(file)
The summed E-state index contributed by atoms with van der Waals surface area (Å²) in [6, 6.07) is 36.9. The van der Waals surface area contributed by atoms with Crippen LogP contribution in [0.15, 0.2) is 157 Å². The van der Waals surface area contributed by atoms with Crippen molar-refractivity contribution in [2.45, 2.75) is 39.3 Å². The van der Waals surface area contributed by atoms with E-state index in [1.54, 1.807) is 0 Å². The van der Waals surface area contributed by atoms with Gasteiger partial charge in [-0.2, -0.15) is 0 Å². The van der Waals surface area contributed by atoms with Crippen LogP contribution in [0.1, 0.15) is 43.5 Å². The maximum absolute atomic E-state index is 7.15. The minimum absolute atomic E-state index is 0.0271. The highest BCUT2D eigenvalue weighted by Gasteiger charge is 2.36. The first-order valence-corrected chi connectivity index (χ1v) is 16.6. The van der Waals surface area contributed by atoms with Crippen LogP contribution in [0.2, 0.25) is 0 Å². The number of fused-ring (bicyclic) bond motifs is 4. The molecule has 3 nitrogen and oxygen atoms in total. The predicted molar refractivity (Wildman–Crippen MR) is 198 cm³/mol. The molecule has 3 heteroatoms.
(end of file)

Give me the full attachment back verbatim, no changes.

The summed E-state index contributed by atoms with van der Waals surface area (Å²) in [6, 6.07) is 36.9. The van der Waals surface area contributed by atoms with Crippen LogP contribution in [0.15, 0.2) is 157 Å². The van der Waals surface area contributed by atoms with Crippen molar-refractivity contribution in [2.45, 2.75) is 39.3 Å². The van der Waals surface area contributed by atoms with E-state index in [1.54, 1.807) is 0 Å². The van der Waals surface area contributed by atoms with Gasteiger partial charge in [-0.2, -0.15) is 0 Å². The van der Waals surface area contributed by atoms with Crippen LogP contribution in [0.1, 0.15) is 43.5 Å². The maximum absolute atomic E-state index is 7.15. The minimum absolute atomic E-state index is 0.0271. The highest BCUT2D eigenvalue weighted by Gasteiger charge is 2.36. The first-order valence-corrected chi connectivity index (χ1v) is 16.6. The van der Waals surface area contributed by atoms with Crippen LogP contribution in [0.2, 0.25) is 0 Å². The number of fused-ring (bicyclic) bond motifs is 4. The molecule has 3 nitrogen and oxygen atoms in total. The predicted molar refractivity (Wildman–Crippen MR) is 198 cm³/mol. The molecule has 3 heteroatoms.